Gaza: Children suffer from war trauma three years on
Al Jazeera 27 Sept by Ghada al-Haddad — As Gaza marks three years since the Israeli assault that devastated the Strip and left more than 2,200 Palestinians killed, the psychological effects of the violence linger on. Children were among the most affected groups; in the 50-day onslaught, the Israeli army killed 500 children. The bombing campaign, which started in July and ended in late August 2014, caused outrage and spurred international protests as images of dead children flooded social media. The United Nations estimates that, currently, more than 300,000 children are in need of psychosocial support. Three years after the war, Al Jazeera speaks to the families of three children who were psychologically affected after surviving attacks or by the death of their siblings, relatives and friends.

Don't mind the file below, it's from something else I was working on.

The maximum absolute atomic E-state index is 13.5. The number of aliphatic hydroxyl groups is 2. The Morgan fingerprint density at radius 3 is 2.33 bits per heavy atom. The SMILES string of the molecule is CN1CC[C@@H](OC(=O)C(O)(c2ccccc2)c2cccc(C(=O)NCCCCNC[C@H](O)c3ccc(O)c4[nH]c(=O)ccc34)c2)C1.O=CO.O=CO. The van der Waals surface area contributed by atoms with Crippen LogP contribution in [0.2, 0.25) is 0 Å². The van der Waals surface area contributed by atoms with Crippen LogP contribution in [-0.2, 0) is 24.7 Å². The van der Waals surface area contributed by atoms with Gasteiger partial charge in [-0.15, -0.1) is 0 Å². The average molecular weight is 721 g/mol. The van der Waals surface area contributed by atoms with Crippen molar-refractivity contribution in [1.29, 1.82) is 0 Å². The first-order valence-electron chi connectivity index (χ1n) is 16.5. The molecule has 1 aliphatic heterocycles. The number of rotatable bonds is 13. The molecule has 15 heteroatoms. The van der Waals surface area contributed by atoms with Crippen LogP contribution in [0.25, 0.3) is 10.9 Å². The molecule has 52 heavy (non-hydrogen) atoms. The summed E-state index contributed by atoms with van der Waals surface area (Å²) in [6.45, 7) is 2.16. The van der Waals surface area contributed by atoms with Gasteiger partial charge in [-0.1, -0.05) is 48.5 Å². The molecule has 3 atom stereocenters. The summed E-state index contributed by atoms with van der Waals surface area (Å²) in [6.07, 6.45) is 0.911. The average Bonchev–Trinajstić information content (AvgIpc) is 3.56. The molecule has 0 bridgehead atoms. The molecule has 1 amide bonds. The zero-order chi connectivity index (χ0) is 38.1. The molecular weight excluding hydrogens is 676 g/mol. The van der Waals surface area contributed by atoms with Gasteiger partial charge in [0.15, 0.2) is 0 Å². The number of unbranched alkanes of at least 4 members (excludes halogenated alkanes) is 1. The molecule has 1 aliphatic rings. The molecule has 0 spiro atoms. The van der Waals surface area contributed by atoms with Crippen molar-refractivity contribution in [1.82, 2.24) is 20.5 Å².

Amir Ibrahim Al Reqeb, 9, Khan Younis: Every time Amir hears the sound of Israeli warplanes buzzing in the sky, or the sound of thunder in winter, or a loud bang, he rushes to his parents for protection. Last July, on the first night of Eid al-Fitr, an Israeli attack hit near Amir’s home in the town of Bani Suhaila, in Khan Younis, in the southern part of the Gaza Strip. His uncle and two of his neighbours were killed in the attack. Thirty-seven others were injured, including Amir. First responders could not find Amir easily – they thought he was dead, but later found his body about 100 metres away, covered in sand. “Amir suffered an injury to his skull and broken bones in his jaw,” his mother, Ibtisam, recalls. She then pointed to the shrapnel that injured Amir in different parts of his body, particularly his eye and his lungs. “He lost one of his eyes,” she continued in a muffled voice. Since the war, Amir has become a permanent visitor to hospitals….